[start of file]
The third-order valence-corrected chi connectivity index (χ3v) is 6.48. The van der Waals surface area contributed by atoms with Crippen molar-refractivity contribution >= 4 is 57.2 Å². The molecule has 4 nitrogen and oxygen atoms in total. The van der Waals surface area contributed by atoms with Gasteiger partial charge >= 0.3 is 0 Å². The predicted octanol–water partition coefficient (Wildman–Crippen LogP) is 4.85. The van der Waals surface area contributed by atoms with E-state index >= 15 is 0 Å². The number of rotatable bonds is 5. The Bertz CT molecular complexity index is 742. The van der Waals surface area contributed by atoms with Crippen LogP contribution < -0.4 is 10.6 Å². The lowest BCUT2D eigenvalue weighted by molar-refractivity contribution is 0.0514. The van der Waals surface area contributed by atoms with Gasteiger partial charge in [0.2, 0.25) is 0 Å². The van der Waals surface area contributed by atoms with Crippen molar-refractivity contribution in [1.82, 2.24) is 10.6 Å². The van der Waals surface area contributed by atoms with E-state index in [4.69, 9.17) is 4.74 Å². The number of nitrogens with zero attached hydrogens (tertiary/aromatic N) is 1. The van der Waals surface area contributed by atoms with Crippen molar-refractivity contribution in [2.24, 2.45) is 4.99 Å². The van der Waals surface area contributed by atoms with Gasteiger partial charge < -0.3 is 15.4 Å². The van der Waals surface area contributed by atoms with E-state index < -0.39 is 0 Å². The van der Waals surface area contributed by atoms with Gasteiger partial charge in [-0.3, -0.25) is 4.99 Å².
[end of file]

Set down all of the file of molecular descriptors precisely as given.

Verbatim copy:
The third-order valence-corrected chi connectivity index (χ3v) is 6.48. The van der Waals surface area contributed by atoms with Crippen molar-refractivity contribution >= 4 is 57.2 Å². The molecule has 4 nitrogen and oxygen atoms in total. The van der Waals surface area contributed by atoms with Gasteiger partial charge >= 0.3 is 0 Å². The predicted octanol–water partition coefficient (Wildman–Crippen LogP) is 4.85. The van der Waals surface area contributed by atoms with E-state index >= 15 is 0 Å². The number of rotatable bonds is 5. The Bertz CT molecular complexity index is 742. The van der Waals surface area contributed by atoms with Crippen LogP contribution < -0.4 is 10.6 Å². The lowest BCUT2D eigenvalue weighted by molar-refractivity contribution is 0.0514. The van der Waals surface area contributed by atoms with Gasteiger partial charge in [0.2, 0.25) is 0 Å². The van der Waals surface area contributed by atoms with Crippen molar-refractivity contribution in [1.82, 2.24) is 10.6 Å². The van der Waals surface area contributed by atoms with E-state index in [4.69, 9.17) is 4.74 Å². The number of nitrogens with zero attached hydrogens (tertiary/aromatic N) is 1. The van der Waals surface area contributed by atoms with Crippen molar-refractivity contribution in [2.24, 2.45) is 4.99 Å². The van der Waals surface area contributed by atoms with Gasteiger partial charge < -0.3 is 15.4 Å². The van der Waals surface area contributed by atoms with E-state index < -0.39 is 0 Å². The van der Waals surface area contributed by atoms with Gasteiger partial charge in [-0.3, -0.25) is 4.99 Å².